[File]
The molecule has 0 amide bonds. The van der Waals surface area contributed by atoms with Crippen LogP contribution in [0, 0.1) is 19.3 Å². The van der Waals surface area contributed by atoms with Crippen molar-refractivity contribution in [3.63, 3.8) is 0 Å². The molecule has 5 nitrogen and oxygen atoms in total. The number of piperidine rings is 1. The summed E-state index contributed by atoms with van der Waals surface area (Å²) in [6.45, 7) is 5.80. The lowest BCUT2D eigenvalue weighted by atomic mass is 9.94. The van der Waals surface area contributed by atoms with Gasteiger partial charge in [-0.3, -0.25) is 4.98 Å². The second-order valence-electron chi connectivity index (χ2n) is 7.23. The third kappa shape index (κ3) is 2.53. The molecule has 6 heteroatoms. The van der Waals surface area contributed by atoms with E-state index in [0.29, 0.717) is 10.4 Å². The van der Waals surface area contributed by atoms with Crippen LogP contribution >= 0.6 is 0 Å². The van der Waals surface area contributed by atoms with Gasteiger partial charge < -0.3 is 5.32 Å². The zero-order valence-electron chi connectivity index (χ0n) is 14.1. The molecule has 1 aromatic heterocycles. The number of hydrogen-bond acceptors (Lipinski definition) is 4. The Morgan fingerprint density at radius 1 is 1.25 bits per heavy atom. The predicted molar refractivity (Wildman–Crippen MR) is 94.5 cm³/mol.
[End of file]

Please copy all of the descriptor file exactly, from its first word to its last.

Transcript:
The molecule has 0 amide bonds. The van der Waals surface area contributed by atoms with Crippen LogP contribution in [0, 0.1) is 19.3 Å². The van der Waals surface area contributed by atoms with Crippen molar-refractivity contribution in [3.63, 3.8) is 0 Å². The molecule has 5 nitrogen and oxygen atoms in total. The number of piperidine rings is 1. The summed E-state index contributed by atoms with van der Waals surface area (Å²) in [6.45, 7) is 5.80. The lowest BCUT2D eigenvalue weighted by atomic mass is 9.94. The van der Waals surface area contributed by atoms with Gasteiger partial charge in [-0.3, -0.25) is 4.98 Å². The second-order valence-electron chi connectivity index (χ2n) is 7.23. The third kappa shape index (κ3) is 2.53. The molecule has 6 heteroatoms. The van der Waals surface area contributed by atoms with E-state index in [0.29, 0.717) is 10.4 Å². The van der Waals surface area contributed by atoms with Crippen LogP contribution >= 0.6 is 0 Å². The van der Waals surface area contributed by atoms with Gasteiger partial charge < -0.3 is 5.32 Å². The zero-order valence-electron chi connectivity index (χ0n) is 14.1. The molecule has 1 aromatic heterocycles. The number of hydrogen-bond acceptors (Lipinski definition) is 4. The Morgan fingerprint density at radius 1 is 1.25 bits per heavy atom. The predicted molar refractivity (Wildman–Crippen MR) is 94.5 cm³/mol.